If you've been following our #GetLibraryCarded Campaign on social media for Library Card Sign-up Month, you might have noticed the photos of awesome comic creators posing with their library cards. That's thanks to the work the American Library Association's Graphic Novels & Comics Round Table (GNCRT), who organized the effort.So far, participating creators include Barbara Perez Marquez, writer of The Cardboard Kingdom (Knopf), writer/artist Jimmy Palmiotti (Harley Quinn, Marvel Knights, Painkiller Jane),  writer Scott Snyder (Batman, Justice League, and American Vampire), artist/editor Christina "Steenz" Stewart (Archival Quality, Rolled & Told), writer David F. Walker (Bitter Root, Writer of Naomi, Luke Cage), cartoonist Sophie Yanow (The Contradictions), writer Chip Zdarsky, (Spider-Man: Life Story, White Trees, Daredevil).And there are many more to come. The Graphic Novels & Comics Round Table will be featuring one comic creator every day for the entire month of September! READ MORE
You may have encountered a book every once in a while that you disliked or was counter to your beliefs, but would it ever occur to you to try and prevent others from reading it? Many people think that book banning isn't a problem in the United States, but attempts at censorship don’t only happen in other countries. In 2018, the ALA Office for Intellectual Freedom (OIF) recorded 347 challenges to library, school, and university materials and services. Most challenges to library resources in 2018 focused on materials and programs associated with issues of concern to those in the gay, lesbian, transgender, and queer communities, most notably drag queen story hours and books affirming transgender youth, like Alex Gino’s George. READ MORE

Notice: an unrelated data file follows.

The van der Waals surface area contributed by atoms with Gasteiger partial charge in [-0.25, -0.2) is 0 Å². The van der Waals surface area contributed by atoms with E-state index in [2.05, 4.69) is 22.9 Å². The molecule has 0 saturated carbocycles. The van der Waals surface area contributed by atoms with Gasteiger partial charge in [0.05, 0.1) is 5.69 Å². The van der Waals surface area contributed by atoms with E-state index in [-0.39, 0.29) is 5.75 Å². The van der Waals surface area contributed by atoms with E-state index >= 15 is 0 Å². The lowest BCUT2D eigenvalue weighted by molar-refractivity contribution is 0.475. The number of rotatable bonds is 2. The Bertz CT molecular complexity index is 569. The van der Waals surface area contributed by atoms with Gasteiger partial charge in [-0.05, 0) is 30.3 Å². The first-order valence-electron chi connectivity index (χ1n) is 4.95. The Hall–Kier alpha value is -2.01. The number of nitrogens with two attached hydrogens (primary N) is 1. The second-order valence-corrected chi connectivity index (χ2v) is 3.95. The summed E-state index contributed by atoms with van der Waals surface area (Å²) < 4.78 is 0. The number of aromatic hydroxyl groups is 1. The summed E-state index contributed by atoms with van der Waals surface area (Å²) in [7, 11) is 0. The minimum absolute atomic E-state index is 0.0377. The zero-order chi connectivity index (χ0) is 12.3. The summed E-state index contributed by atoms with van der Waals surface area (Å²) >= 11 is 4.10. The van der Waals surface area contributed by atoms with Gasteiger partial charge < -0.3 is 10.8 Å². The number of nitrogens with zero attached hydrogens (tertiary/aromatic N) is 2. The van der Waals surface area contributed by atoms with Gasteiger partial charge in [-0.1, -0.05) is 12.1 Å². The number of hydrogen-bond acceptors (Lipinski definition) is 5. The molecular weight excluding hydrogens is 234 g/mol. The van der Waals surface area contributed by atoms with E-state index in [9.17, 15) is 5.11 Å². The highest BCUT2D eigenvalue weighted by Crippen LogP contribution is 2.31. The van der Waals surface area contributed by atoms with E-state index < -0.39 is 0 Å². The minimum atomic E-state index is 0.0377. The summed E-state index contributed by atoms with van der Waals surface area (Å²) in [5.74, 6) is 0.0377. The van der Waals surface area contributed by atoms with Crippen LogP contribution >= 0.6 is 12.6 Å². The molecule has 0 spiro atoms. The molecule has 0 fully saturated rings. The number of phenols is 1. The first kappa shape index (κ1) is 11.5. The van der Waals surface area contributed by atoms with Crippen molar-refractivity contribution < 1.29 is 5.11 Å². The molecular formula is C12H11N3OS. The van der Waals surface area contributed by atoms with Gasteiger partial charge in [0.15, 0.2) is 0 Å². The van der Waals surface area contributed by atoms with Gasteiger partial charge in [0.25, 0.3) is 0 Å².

At the very end of the 2019 Carnegie Medals celebration in Washington D.C. this past June, I met Dr. Erin Corbett. After an already memorable evening of rousing, emotional speeches from medal winners Kiese Laymon (Heavy) and Rebecca Makkai (The Great Believers) and keynote speaker Laura Lippman, Corbett added a whole new layer to my understanding of one of this year’s Carnegie winnersShe and a friend had come to the event just to see Laymon accept his award for Heavy. Corbett, I learned, founded and runs a nonprofit organization that offers educational opportunities to incarcerated and formerly incarcerated individuals. As soon as she read Heavy last fall, she knew she had to add it to her curriculum. Even in our brief chat that night, I understood that the book has had a profound effect on Corbett and her students. Corbett graciously agreed to an interview with Booklist about her experience teaching Heavy in Connecticut prisons, which I’m so happy to share below. READ MORE